"2011 brought me to a new location and a new stage in life, giving me the opportunity to tackle my 'personal development' list. This year I will be writing regularly, on my blog and in a personal journal, because we all know practice makes perfect. I've also resolved be a better Clark Family CFO--budgeting, couponing, bargain shopping, debt slaying, and saving."
-Justina Clark, Lincoln, NE
"This is my year of 'when,' not 'if.' By saying 'when,' I've already decided that I will reach my goals because if it is entirely possible and within my reach. It is only a matter of my actually doing so, as opposed to 'if,' which would automatically cause me to question if said goals can, and will, likely be achieved. The answer is simply yes, because 'if' is not part of my daily vocabulary anymore. For example, this is the year when I reconnect with my love of writing and will continue to write on a regular basis. Because this is a life goal, I'm already on my way."
-Kris Wong, Philadelphia, PA
Health & Wealth
"Definitiely living in the POWER of NOW and losing weight―eating right, thinking about exercising is more on my mind. By end of March- I should be down two sizes- at least 10lbs. lighter and able to do pull ups again."
-Karen, Webster, NY
"Lose the baby weight and fit back into my old clothes, and go back to church on a regular basis."
–Kristina, Chicago, IL
"I have two resolutions, although I haven't really been thinking of them as such―more like plans.
#1 is to have saved up almost half of my goal for a down payment on a house by the end of the year.'
#2 is to be in shape enough to run another marathon, which I have kicked off by finally seeing an orthopedist and starting physical therapy for my runner's knee and IT band syndromes (the cost of which I expect will interfere somewhat with resolution #1, but we do what we can)."
-Allison Otto, Arlington, VA
"My new year's resolution is threefold: cleaner, leaner, greener. I resolve to do my part around the apartment, and not just wait for my husband to freak out and ask me to start picking up after myself to do it.
Leaner is just a continuation of the healthy choices I've been making lately. I want to continue eating plenty of veggies and getting in some physical activity. I don't resolve to lose 20 pounds or something that seems like I'd be setting myself up for failure, but I think it's possible and plausible to resolve to make better choices every day.
And finally, greener. We recycle at home, but we definitely were still buying bottled water. I bought reusable water bottles and got a new filter for the Brita pitcher. I'm trying to phase out the chemical household products and phase in more natural stuff. I'm just trying to take a few more small steps to reduce waste."
-Nicole Pittman, Jamaica Plain, MA
Enjoyment & Enrichment
"I bought an acoustic guitar last year but have been so busy, I didn't really do anything with it. This year I plan on actually learning to play it."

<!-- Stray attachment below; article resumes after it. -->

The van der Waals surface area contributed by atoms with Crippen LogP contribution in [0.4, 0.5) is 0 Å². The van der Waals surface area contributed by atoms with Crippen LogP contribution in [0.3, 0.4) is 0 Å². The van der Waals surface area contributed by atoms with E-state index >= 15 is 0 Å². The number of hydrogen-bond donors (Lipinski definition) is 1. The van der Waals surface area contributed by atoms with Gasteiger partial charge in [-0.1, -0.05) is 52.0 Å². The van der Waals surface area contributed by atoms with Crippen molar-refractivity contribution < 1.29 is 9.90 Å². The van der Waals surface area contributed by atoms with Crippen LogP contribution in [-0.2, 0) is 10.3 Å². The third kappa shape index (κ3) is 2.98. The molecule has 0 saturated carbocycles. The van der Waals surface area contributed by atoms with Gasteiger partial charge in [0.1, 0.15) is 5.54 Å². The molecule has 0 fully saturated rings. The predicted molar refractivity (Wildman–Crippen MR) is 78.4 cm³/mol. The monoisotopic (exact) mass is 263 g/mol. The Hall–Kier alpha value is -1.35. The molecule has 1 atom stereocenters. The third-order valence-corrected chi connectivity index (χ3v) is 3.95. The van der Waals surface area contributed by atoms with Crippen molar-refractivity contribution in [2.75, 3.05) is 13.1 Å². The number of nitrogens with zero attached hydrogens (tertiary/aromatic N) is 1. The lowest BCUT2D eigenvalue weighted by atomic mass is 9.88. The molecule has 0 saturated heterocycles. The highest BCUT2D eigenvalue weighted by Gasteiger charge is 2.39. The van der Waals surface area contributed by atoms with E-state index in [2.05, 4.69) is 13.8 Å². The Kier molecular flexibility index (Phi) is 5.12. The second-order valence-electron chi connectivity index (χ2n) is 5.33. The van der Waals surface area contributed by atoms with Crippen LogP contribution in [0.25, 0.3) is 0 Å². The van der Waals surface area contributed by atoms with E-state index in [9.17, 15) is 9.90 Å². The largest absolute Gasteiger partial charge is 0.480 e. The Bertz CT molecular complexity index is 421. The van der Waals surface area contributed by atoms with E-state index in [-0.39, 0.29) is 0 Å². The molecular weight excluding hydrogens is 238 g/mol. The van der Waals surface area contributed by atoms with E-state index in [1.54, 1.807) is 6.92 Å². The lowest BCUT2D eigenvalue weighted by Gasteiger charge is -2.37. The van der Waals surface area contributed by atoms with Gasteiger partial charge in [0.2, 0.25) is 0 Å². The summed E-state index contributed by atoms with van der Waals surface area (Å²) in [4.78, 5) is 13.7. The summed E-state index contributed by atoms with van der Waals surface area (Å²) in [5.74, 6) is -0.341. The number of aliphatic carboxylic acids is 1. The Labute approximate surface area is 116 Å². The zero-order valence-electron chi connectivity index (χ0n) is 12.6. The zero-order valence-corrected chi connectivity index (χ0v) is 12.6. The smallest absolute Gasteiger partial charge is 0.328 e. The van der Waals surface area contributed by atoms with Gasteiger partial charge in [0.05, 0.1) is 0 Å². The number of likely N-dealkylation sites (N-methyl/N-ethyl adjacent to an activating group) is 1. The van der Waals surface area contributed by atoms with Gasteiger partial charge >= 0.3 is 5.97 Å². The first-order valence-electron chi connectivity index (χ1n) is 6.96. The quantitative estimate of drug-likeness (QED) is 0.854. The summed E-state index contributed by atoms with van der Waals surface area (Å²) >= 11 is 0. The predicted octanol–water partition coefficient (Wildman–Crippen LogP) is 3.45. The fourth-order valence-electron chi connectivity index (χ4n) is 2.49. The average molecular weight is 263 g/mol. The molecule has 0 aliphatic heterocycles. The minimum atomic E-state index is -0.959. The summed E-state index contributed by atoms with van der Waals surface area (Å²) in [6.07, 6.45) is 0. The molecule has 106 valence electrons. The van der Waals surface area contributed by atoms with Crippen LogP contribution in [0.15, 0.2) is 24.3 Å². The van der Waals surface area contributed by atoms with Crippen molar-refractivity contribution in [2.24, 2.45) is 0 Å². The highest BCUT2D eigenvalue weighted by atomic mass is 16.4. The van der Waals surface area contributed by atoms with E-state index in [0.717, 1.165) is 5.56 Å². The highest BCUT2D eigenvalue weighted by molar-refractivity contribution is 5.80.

-Nicole Yates, Philadelphia, PA
"My resolution is to pursue only the things I love. I look at it more of a lifelong resolution than a yearly one, but I am going to aggressively pursue the professional opportunities, hobbies, and life experiences that I really want. I've seen so many people be unhappy at their jobs, and it's just not worth it. I am lucky to work in a field that allows flexibility in my professional and life choices, and I'm going to take advantage of it. In August I am going to quit my day job and start working for myself so that I can travel and live outside of the U.S., two loves/dreams that I've had for a really long time. Also, I want to get rid of a lot of my belongings and consume less―basically, own less and buy less stuff."
-Lauren S., Boston, MA
"1) Read books by Jose Lezama Lima, Enrique Vila-Matas and Fernando Pessoa this year.
2) Steep myself in Portuguese literature/culture while working on writing a novel in which Portuguese culture plays a big role. The first thing I cooked in 2011 was a recipe from Jean Anderson's The Food of Portugal.
3) Read one novel in Italian. On my bedside table are Elena Ferrante's La figlia oscura and Alessandro Baricco's Seta. I will be happy if I get through either one before 2012.
4) Cook one new recipe a week. I'm trying recipe #3 of the year today! And then I have my life-long resolution of exposing my daughter to at least one new city per year. I think we're going on the road in March if I can square things away with my airline miles."
-Anna K., Jackson Heights, NY
"Write in some form every day. Be consistent with Looks & Books (blog). Read more books, at least 10 classics. Find a consistent workout routine. Read at least two articles from the New York Times every day. Be conscious about what I’m eating. Start my own life in New York. Take a class. Keep in touch with the people who matter."
-Jill D’Urso, Brooklyn, NY
Peace of Mind
"I am resolving to do 5 minutes of silent meditation twice a day. A friend and teacher of mine said the results within one year will be very great. We'll see, but what could I possibly lose by adding 10 minutes of discipline, awareness and quiet to my day?"
-Audrey, Seward, AK
"Same as my last one. To honor his temple of both mind and body (getting in shape, eating right, getting on treatment for ADD, applying for school)."
-Ash Pierce, Bucks County, PA